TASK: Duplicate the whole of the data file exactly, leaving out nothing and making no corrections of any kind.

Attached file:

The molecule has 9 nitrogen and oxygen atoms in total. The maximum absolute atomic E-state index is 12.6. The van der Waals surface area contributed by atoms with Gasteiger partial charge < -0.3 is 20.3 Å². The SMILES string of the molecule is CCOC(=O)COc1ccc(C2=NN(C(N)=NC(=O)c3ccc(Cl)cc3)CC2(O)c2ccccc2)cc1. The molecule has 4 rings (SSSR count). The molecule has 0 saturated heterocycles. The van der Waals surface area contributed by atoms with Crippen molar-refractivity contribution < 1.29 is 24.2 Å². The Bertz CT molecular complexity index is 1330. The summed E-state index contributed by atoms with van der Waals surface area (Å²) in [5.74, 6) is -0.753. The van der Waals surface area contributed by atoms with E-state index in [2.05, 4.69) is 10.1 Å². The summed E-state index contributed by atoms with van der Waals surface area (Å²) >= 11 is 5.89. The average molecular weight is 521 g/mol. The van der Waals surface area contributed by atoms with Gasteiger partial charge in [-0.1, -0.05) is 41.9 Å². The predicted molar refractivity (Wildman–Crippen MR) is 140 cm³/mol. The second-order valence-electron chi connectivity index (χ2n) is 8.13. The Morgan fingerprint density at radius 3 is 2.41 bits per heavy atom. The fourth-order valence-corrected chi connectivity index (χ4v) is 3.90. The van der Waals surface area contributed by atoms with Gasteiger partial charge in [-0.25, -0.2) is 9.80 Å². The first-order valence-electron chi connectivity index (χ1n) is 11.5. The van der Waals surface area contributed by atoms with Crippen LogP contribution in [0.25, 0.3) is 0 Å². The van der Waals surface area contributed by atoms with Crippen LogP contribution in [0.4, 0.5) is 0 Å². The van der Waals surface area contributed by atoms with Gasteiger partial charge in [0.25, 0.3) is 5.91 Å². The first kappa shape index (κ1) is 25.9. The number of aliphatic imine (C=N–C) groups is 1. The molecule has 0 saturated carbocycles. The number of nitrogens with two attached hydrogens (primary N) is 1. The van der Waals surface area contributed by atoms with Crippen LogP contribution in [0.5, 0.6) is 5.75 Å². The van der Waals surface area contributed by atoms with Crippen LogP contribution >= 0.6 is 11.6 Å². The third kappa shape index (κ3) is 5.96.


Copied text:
The molecule has 9 nitrogen and oxygen atoms in total. The maximum absolute atomic E-state index is 12.6. The van der Waals surface area contributed by atoms with Gasteiger partial charge < -0.3 is 20.3 Å². The SMILES string of the molecule is CCOC(=O)COc1ccc(C2=NN(C(N)=NC(=O)c3ccc(Cl)cc3)CC2(O)c2ccccc2)cc1. The molecule has 4 rings (SSSR count). The molecule has 0 saturated heterocycles. The van der Waals surface area contributed by atoms with Crippen molar-refractivity contribution < 1.29 is 24.2 Å². The Bertz CT molecular complexity index is 1330. The summed E-state index contributed by atoms with van der Waals surface area (Å²) in [5.74, 6) is -0.753. The van der Waals surface area contributed by atoms with E-state index in [2.05, 4.69) is 10.1 Å². The summed E-state index contributed by atoms with van der Waals surface area (Å²) >= 11 is 5.89. The average molecular weight is 521 g/mol. The van der Waals surface area contributed by atoms with Gasteiger partial charge in [-0.1, -0.05) is 41.9 Å². The predicted molar refractivity (Wildman–Crippen MR) is 140 cm³/mol. The second-order valence-electron chi connectivity index (χ2n) is 8.13. The Morgan fingerprint density at radius 3 is 2.41 bits per heavy atom. The fourth-order valence-corrected chi connectivity index (χ4v) is 3.90. The van der Waals surface area contributed by atoms with Gasteiger partial charge in [-0.25, -0.2) is 9.80 Å². The first-order valence-electron chi connectivity index (χ1n) is 11.5. The van der Waals surface area contributed by atoms with Crippen LogP contribution in [0.25, 0.3) is 0 Å². The van der Waals surface area contributed by atoms with Crippen LogP contribution in [0.4, 0.5) is 0 Å². The van der Waals surface area contributed by atoms with Gasteiger partial charge in [0.25, 0.3) is 5.91 Å². The first kappa shape index (κ1) is 25.9. The number of aliphatic imine (C=N–C) groups is 1. The molecule has 0 saturated carbocycles. The number of nitrogens with two attached hydrogens (primary N) is 1. The van der Waals surface area contributed by atoms with Crippen LogP contribution in [0.5, 0.6) is 5.75 Å². The van der Waals surface area contributed by atoms with Crippen LogP contribution >= 0.6 is 11.6 Å². The third kappa shape index (κ3) is 5.96.